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What about some Oak Aged Hot Sauce?

Barrel aged oak

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#1 Jubnat

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Posted 03 May 2017 - 08:55 PM

Anyone ever make barrel-aged hot sauce? I've read many times on here about how people like to let sauce age(usually after fermentation) to develope and mellow flavors.

And we all know about that Tabasco stuff that's apparently fermented for years in oak barrels. But I don't know how that adds anything to the flavor once it's diluted with all of that vinegar.

Anyway...I've got some toasted French oak cubes that I got a few years ago when I was still homebrewing. (Though I actually intended to torch them and infuse in oil to finish off sous-vide steaks at a restaurant I was working at.) You can buy all different types of cubes, spirals, and barrels(though these are pretty pricey).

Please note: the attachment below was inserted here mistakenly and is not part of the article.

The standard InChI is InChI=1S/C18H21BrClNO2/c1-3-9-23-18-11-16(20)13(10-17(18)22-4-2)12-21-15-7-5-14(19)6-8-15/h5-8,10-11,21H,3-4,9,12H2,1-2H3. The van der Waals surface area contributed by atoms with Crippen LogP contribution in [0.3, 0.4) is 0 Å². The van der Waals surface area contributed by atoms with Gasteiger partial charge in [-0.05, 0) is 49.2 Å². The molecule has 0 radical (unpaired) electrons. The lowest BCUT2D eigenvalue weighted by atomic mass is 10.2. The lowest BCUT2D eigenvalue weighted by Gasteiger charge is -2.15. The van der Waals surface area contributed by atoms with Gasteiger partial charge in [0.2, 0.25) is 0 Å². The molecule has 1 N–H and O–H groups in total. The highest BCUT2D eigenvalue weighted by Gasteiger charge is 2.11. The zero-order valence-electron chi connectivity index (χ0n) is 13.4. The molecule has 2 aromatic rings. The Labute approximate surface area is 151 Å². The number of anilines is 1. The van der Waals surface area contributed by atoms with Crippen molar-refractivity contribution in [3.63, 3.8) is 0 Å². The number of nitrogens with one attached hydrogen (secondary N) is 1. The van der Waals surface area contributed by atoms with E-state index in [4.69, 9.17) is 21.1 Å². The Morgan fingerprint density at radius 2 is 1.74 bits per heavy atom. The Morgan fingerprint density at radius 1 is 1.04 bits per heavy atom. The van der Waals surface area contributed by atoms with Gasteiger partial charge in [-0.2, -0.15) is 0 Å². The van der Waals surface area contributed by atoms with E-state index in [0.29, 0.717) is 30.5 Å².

So, I just have a small pack of these sitting around, and I think it'd be a great idea to let them sit in some sauce for a year or so. It'll have to be later this season though, as I'm about to pull out the rest of my frozen pods to dehydrate and powder.

Does anybody have any ideas on what kind of sauce this would work well with?
Maybe a certain type, or color pepper?
A fruity, or savory sauce?
Definitely fermented.
But should the oak go in during the beginning of fermentation, or after the fermentation is mostly finished, just to age?
Room temp, or in the fridge?
Should the sauce be cooked afterward, or kept raw?